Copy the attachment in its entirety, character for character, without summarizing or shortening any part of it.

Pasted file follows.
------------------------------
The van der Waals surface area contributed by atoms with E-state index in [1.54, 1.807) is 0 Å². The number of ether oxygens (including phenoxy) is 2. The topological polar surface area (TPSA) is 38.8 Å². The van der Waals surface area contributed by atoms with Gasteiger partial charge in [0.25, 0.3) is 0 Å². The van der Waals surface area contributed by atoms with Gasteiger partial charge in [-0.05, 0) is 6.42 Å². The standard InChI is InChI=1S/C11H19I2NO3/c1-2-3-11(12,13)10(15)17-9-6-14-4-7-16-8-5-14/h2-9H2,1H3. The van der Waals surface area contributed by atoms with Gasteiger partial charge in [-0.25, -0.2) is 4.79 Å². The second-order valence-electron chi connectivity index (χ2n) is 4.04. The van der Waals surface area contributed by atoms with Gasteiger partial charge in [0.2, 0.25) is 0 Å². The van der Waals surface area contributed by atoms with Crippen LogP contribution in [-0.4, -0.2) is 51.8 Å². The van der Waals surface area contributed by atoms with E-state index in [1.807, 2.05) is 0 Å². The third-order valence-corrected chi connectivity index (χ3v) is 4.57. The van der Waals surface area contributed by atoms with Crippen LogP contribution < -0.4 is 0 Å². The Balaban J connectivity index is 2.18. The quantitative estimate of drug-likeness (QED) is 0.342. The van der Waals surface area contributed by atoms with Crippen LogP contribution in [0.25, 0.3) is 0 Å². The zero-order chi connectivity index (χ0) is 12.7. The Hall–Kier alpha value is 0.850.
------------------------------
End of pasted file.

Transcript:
The van der Waals surface area contributed by atoms with E-state index in [1.54, 1.807) is 0 Å². The number of ether oxygens (including phenoxy) is 2. The topological polar surface area (TPSA) is 38.8 Å². The van der Waals surface area contributed by atoms with Gasteiger partial charge in [0.25, 0.3) is 0 Å². The van der Waals surface area contributed by atoms with Gasteiger partial charge in [-0.05, 0) is 6.42 Å². The standard InChI is InChI=1S/C11H19I2NO3/c1-2-3-11(12,13)10(15)17-9-6-14-4-7-16-8-5-14/h2-9H2,1H3. The van der Waals surface area contributed by atoms with Gasteiger partial charge in [-0.25, -0.2) is 4.79 Å². The second-order valence-electron chi connectivity index (χ2n) is 4.04. The van der Waals surface area contributed by atoms with Gasteiger partial charge in [0.2, 0.25) is 0 Å². The van der Waals surface area contributed by atoms with Crippen LogP contribution in [-0.4, -0.2) is 51.8 Å². The van der Waals surface area contributed by atoms with E-state index in [1.807, 2.05) is 0 Å². The third-order valence-corrected chi connectivity index (χ3v) is 4.57. The van der Waals surface area contributed by atoms with Crippen LogP contribution < -0.4 is 0 Å². The Balaban J connectivity index is 2.18. The quantitative estimate of drug-likeness (QED) is 0.342. The van der Waals surface area contributed by atoms with Crippen LogP contribution in [0.25, 0.3) is 0 Å². The zero-order chi connectivity index (χ0) is 12.7. The Hall–Kier alpha value is 0.850.